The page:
The Scottish Covid-19 Inquiry will carry out a “fair, open and thorough” investigation to establish what lessons should be learnt from the strategic response to the pandemic.
Lady Poole chair of the Inquiry has today, Wednesday 25 May, set out how the Inquiry will fulfil its Terms of Reference (ToR) and make recommendations to ensure Scotland is better prepared for the future.
A new dedicated website has now been launched and explains how the Inquiry team will carry out their investigations.
It also includes a section where the latest progress and developments will be detailed. It can be found at www.covid19inquiry.scot
Lady Poole said: “Responding appropriately to the Covid-19 pandemic has been a huge challenge.
“In Scotland all of us have been affected by the pandemic and the measures taken to handle it. The suffering and the hardship experienced by many across the country has been unprecedented.
“Covid-19 has left loss, heartbreak and tragedy in its wake. I want to take this opportunity to express my condolences to all those who have suffered, particularly to those who have lost people they love.
“People have legitimate questions about the handling of the pandemic in Scotland. This Inquiry had been set up to provide answers.
“My role as chair of the Scottish Covid-19 Inquiry is to investigate aspects of the devolved response to the pandemic in Scotland and report about lessons learned.
“The Inquiry will not shy away from making findings where wrong decisions were made or where the response was inadequate or fell short.”
Before setting up the Inquiry, Scottish Ministers consulted on the ToR. The Scottish Government’s consultation report can be found here.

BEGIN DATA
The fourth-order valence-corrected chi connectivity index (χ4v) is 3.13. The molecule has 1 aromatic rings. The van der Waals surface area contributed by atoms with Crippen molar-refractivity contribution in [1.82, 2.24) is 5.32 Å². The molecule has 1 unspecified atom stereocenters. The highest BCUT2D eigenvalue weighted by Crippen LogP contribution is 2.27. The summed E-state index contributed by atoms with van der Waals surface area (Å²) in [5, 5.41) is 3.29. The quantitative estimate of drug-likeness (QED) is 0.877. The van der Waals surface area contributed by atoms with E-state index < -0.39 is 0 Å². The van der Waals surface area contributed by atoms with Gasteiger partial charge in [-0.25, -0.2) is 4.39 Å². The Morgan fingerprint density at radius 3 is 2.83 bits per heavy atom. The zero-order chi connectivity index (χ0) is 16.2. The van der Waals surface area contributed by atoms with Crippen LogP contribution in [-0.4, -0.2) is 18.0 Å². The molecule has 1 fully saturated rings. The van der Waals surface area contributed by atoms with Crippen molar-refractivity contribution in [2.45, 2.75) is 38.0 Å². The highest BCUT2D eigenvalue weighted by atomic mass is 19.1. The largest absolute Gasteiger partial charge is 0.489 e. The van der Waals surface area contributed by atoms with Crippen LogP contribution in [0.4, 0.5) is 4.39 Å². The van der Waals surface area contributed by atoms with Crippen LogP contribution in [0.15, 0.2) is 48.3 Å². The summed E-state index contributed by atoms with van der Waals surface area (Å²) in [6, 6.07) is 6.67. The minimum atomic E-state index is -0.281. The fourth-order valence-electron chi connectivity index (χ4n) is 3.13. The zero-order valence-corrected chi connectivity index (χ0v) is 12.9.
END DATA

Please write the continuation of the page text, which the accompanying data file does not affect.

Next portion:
The ToR which the Scottish Ministers have given the Inquiry were informed by the consultation. They list 12 areas for investigation which cover aspects of health, education, and financial support.
Lady Poole added: “We are in independent Inquiry and will carry out a fair, open and thorough investigation.
“The Terms of Reference do not attempt to present a definitive list of every issue or every person that the inquiry will consider. Instead, they specify areas of investigation, and the Inquiry will interpret them with flexibility to ensure particular groups or themes are not excluded. Human rights and equalities are important to the Inquiry and will be taken into account throughout its work.”
The Inquiry is currently in its establishment phase and has been proceeding at pace with recruiting an Inquiry team and putting in place premises and vital infrastructure.
The establishment phase is also a period of planning for the next stage of the Inquiry, the investigatory stage.
As part of the planning process, the Inquiry commissioned introductory scoping research from academic institutions including the Universities of Dundee, Edinburgh, Edinburgh Napier, Glasgow, Highlands and Islands, and Birmingham.
The scoping research will assist the Inquiry with decisions about the shape and direction of its investigation. The research will be published on the Inquiry’s website in the coming weeks.
Lady Poole said: “We will investigate the facts about the handling of the pandemic, to find out what lessons have been learned, both positive and negative, and we will make recommendations for the future.
“We want the Inquiry to lead to Scotland being better prepared if something like this were ever to happen again.”